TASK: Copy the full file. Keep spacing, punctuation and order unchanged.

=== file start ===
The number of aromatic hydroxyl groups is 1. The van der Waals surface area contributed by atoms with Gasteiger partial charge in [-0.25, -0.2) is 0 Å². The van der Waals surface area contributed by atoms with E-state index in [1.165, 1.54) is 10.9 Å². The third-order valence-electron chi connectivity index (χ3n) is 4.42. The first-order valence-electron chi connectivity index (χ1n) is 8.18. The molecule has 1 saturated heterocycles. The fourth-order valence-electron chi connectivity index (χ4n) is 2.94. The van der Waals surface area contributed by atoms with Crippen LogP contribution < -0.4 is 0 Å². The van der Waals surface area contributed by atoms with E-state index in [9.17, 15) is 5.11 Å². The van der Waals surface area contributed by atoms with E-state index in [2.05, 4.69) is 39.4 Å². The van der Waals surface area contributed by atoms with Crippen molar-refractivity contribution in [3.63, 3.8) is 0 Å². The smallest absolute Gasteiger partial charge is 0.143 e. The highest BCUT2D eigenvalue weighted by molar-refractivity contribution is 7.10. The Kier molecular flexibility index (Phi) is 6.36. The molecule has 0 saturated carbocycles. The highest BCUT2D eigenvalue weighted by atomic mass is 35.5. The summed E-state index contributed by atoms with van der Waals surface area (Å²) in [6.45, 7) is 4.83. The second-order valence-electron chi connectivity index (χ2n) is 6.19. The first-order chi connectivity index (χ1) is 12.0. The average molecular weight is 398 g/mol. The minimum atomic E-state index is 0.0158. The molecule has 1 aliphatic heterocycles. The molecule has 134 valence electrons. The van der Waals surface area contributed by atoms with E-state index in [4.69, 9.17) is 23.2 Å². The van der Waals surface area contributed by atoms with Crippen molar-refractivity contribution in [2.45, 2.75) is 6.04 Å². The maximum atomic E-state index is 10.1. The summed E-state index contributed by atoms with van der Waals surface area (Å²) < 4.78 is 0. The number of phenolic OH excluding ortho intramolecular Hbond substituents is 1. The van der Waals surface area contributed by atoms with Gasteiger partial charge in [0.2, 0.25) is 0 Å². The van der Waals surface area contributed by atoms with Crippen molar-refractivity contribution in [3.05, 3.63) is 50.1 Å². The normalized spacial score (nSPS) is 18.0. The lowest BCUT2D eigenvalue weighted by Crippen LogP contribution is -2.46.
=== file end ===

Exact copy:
The number of aromatic hydroxyl groups is 1. The van der Waals surface area contributed by atoms with Gasteiger partial charge in [-0.25, -0.2) is 0 Å². The van der Waals surface area contributed by atoms with E-state index in [1.165, 1.54) is 10.9 Å². The third-order valence-electron chi connectivity index (χ3n) is 4.42. The first-order valence-electron chi connectivity index (χ1n) is 8.18. The molecule has 1 saturated heterocycles. The fourth-order valence-electron chi connectivity index (χ4n) is 2.94. The van der Waals surface area contributed by atoms with Crippen LogP contribution < -0.4 is 0 Å². The van der Waals surface area contributed by atoms with E-state index in [9.17, 15) is 5.11 Å². The van der Waals surface area contributed by atoms with E-state index in [2.05, 4.69) is 39.4 Å². The van der Waals surface area contributed by atoms with Crippen molar-refractivity contribution in [3.63, 3.8) is 0 Å². The smallest absolute Gasteiger partial charge is 0.143 e. The highest BCUT2D eigenvalue weighted by molar-refractivity contribution is 7.10. The Kier molecular flexibility index (Phi) is 6.36. The molecule has 0 saturated carbocycles. The highest BCUT2D eigenvalue weighted by atomic mass is 35.5. The summed E-state index contributed by atoms with van der Waals surface area (Å²) in [6.45, 7) is 4.83. The second-order valence-electron chi connectivity index (χ2n) is 6.19. The first-order chi connectivity index (χ1) is 12.0. The average molecular weight is 398 g/mol. The minimum atomic E-state index is 0.0158. The molecule has 1 aliphatic heterocycles. The molecule has 134 valence electrons. The van der Waals surface area contributed by atoms with E-state index in [4.69, 9.17) is 23.2 Å². The van der Waals surface area contributed by atoms with Crippen molar-refractivity contribution in [2.45, 2.75) is 6.04 Å². The maximum atomic E-state index is 10.1. The summed E-state index contributed by atoms with van der Waals surface area (Å²) < 4.78 is 0. The number of phenolic OH excluding ortho intramolecular Hbond substituents is 1. The van der Waals surface area contributed by atoms with Gasteiger partial charge in [0.2, 0.25) is 0 Å². The van der Waals surface area contributed by atoms with Crippen molar-refractivity contribution in [3.05, 3.63) is 50.1 Å². The normalized spacial score (nSPS) is 18.0. The lowest BCUT2D eigenvalue weighted by Crippen LogP contribution is -2.46.